A specialty of northern Thailand, sai ua is made from red curry paste and herbs like coriander, galangal, lemongrass and kaffir lime.
Every bite of this firm, dense sausage offers an intense flavour packed with heat and fragrance.
Its Laotian equivalent, sai oua, contains similar ingredients, with an added umami punch from padaek or fermented fish sauce.
To enjoy this spiced sausage like a true local, it must be eaten with nam phrik num (green roasted chili paste) and sticky rice.
During their colonial rule, the Spanish introduced their traditional sausages, longaniza and chorizo, to the Philippines.
While the Spanish differentiate between the two sausages, Filipinos use the terms longganisa and chorizo interchangeably, depending on the region.
In most parts of Luzon, for instance, traditional sausages are called longganisa, while in the south, chorizo is the more common term.
There are also different types of sausages unique to each region, such as Vigan longganisa with its chunks of garlic, oregano and paprika-flavoured Lucban longganisa, and chorizo de Macau, which contains anise-flavoured liqueur.
A popular way to enjoy longganisa is to have it with sinangag (garlic fried rice) and itlog (egg, usually fried), a hearty breakfast special called longsilog.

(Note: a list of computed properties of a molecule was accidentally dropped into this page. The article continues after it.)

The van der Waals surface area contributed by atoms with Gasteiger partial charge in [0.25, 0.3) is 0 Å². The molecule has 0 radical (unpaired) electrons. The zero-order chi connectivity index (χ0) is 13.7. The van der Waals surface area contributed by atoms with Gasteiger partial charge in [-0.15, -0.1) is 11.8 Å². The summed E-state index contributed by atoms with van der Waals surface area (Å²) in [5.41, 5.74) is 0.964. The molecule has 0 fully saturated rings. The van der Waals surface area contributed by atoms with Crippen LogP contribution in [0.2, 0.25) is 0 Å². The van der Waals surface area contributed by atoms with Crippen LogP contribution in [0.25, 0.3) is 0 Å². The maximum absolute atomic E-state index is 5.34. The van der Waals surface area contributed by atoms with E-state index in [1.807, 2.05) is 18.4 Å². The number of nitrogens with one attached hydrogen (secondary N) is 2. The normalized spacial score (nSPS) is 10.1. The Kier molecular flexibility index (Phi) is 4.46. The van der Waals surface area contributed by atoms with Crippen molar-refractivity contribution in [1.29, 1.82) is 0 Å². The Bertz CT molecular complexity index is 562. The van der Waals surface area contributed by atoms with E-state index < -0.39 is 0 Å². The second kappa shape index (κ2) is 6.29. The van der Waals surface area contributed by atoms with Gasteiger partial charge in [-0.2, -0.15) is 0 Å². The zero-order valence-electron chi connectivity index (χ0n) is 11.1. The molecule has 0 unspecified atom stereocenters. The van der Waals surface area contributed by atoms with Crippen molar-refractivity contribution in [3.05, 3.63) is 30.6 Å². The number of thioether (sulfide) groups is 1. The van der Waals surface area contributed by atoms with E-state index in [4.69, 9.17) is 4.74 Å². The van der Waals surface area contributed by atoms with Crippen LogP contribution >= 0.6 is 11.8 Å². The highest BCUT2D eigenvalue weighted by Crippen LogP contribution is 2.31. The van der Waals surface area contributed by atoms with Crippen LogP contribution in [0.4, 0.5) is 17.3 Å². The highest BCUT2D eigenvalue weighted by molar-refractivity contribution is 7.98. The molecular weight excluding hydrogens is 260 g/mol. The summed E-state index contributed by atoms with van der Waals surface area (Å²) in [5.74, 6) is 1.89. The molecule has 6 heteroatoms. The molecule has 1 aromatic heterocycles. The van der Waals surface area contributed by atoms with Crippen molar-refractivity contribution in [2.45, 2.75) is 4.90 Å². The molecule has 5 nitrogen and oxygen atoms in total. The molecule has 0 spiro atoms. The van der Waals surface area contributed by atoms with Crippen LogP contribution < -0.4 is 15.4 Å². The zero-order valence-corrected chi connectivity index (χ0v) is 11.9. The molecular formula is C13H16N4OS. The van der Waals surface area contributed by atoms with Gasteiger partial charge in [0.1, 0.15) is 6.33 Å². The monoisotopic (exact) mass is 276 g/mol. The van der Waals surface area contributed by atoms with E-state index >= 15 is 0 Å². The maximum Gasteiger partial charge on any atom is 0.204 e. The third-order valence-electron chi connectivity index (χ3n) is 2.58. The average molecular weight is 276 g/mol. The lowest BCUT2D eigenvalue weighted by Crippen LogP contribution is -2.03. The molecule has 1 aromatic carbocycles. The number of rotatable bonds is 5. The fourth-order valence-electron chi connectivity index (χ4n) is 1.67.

Vietnam is home to one of the most unique charcuterie traditions in Southeast Asia.
Although the Vietnamese learned how to make forcemeat from early French colonisers, they gave it a local spin with homegrown flavours like fish sauce and soya sauce, and wrapped their sausages in banana leaves.
Sausage varieties abound in the country, but cha lua (also called gio lua) – made of pork, corn starch, garlic, ground pepper and fish sauce – is the most widely consumed.
You can find cha lua in popular Vietnamese dishes like banh mi (Vietnamese sandwich) and banh cuon (steamed rice rolls), or just eaten as is with rice.
There are several varieties of sausage, such as cha bi, which adds pork skin for a bit of bite, and the peppercorn-filled cha Hue.
Kayah sausage is a famous product from the small landlocked state of Kayah in Myanmar.
Typically made from pork, this fiery snag is seasoned with garlic, salt, turmeric and andaliman pepper, which is similar to Sichuan pepper.
An all-natural meat product with no preservatives, this sundried sausage stays good for up to a week.
A source of pride for both the Kayah and Kayan ethnic communities, these sausages are usually fried and served with rice.
There are several sausage variants originating in different parts of Indonesia.
From Bali comes the well-known urutan, a pork sausage made with classic Balinese seasonings like turmeric, coriander, blue ginger and sand ginger that give it a piquant, savoury flavour.
Urutan is typically eaten with rice and sambal matah or raw chili relish. It’s a must-have for traditional Balinese festivals like Galungan and Kuningan.
According to airasia.com